"I could spend the whole day on-site; I saw so many friends there, talking, the things you can't do as a player. I saw so many different matches. I cheered for the girls, and I could be loud as a spectator. When you're participating as a player, you can't spend many hours watching in the heat and you don't want to get tired. This time, I could come from the beginning of the day and leave after the last match. I didn't feel bad at all. I was a fan, and it's really a cool part of the game.

"When you're outside, you're watching the player and ask, 'Oh my god, why are they so nervous? They should be more relaxed; it's just a game!' But once you're coming back on tour, those memories of why they're so stressed come back very fast!"

She took classes in Moscow and also successfully completed the WTA/ATP Professionals Course in Miami, a career transitions course where she earned USPTA and PTR Coach Certifications in preparation for a future coaching career, one that felt closer to coming to pass the longer she spent off the court.

"I had a lot of good coaches, and I took the best things from each of them. It was a little bit difficult because I was still trying to come back and so I was still doing my rehab, so I couldn't study full-time. In Russia, they have a new rule; before you could be a coach just by having been an athlete, but now you need a special education. In our group, I met another athlete. She was a retired runner, but I found out that we were at the same Olympic Games.

"There were good coaches and athletes in my group, and it was really interesting to be with them, learn something new by speaking with them. I'm still in touch with some of them, and it was a good time."

Voskoboeva retained her own international coaching team for this latest comeback, hoping the three of them can pick up where they left off.

"I have two coaches because neither of them can travel full time: Erwan Leridant - he used worked with Vania King. When I'm in Russia and that part of the world, I have a great coach there: Alexander Zlatoustsov. He used to work with Dinara Safina. I also have the same fitness coach, Liliya Nurutdinova.

"When the injury happened, I was in good shape and was very disappointed because my ranking at that time was No.64 but for a very long time - for maybe two-and-a-half or three months - I didn't have any points to defend. I was in position to, with a good result, make my best ranking. That's why I think there's nothing to change because I played well and I was satisfied with my team.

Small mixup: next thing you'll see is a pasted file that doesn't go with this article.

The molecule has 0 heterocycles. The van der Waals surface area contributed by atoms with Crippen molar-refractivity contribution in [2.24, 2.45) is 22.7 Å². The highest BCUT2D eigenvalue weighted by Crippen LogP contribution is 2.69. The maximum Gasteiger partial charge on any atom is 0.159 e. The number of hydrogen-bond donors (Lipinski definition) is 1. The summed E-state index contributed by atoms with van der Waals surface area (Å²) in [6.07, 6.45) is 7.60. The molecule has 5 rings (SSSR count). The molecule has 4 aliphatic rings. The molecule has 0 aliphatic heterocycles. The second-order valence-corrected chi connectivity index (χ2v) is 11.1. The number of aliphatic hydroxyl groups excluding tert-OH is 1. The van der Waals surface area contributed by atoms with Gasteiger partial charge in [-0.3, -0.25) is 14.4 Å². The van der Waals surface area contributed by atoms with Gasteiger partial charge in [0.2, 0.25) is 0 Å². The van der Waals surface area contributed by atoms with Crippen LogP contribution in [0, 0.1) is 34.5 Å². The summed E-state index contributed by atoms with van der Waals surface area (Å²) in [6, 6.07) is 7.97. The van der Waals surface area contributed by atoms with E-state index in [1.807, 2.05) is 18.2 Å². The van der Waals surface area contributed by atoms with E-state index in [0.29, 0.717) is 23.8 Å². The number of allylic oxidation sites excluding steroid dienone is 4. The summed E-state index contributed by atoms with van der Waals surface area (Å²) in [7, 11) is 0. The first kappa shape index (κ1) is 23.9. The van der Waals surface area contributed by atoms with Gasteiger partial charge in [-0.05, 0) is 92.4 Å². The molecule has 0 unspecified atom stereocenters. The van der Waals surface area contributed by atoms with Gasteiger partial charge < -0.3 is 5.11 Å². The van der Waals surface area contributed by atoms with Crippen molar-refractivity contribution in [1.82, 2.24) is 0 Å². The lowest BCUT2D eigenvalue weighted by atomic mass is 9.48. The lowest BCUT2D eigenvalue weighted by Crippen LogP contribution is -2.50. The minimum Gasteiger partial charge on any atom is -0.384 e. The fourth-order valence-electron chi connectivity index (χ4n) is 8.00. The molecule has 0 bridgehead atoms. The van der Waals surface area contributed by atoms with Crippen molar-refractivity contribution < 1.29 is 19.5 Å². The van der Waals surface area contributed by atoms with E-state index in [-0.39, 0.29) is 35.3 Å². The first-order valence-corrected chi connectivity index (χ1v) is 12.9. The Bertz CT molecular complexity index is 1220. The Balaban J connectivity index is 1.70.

"It was actually quite funny that I didn't have any points to defend. At that time I was No.2 in Kazakhstan, Yaroslava Shvedova was No.1. After the surgery, I went to rehab one or two months later, and I logged onto the Internet and saw the headline: 'Galina Voskoboeva became No.1 in Kazakhstan!' So after two months and a surgery I became No.1; I said, 'Ok, not bad. I should be in the cast longer!'"

Out of the cast and back on the tennis court for a comeback she herself describes as a "miracle," Voskoboeva quickly earned her first WTA win in exactly two years playing doubles with former partner Anastasia Rodionova in Acapulco. Aware she will have to hit the ground running in Indian Wells and Miami, she plans to make her full-fledged singles return with high spirits and a sense of humor.

"This level of tennis, for the last two years, I saw it only on TV! When I'm at that level, I can talk about goals, but for now I'm not there. I've played so few matches after two years, it's like nothing, and every time, I realize something is missing: maybe a shot, or I'm not moving that fast, or in the wrong direction! There are a lot of things I have to improve. You can see them only when you compete; you can't really see them in practice because it's a completely different level of concentration.

"The main thing is to be healthy and to take care of my body, and not to be too crazy about playing everything in a row and forget that I was injured! I still have to remember to treat myself: my body, my foot. Between the foot and the shoulder, I have many parts of my body that I have to treat well!

"I came to Fed Cup, and hadn't played doubles the whole two years. When our captain was asking, 'Galina, are you ready?' I said, 'I don't know because I have no idea how I will play!' Can you imagine? I have no idea if the level that I played last time in 2014 will be there in Indian Wells. I know I will do my best and try to prepare.

"I feel like Scarlett from Gone With the Wind: I will think about this tomorrow!"

Follow Galina as she continues her comeback on Twitter @g_voskoboeva!

All photos courtesy of Getty Images.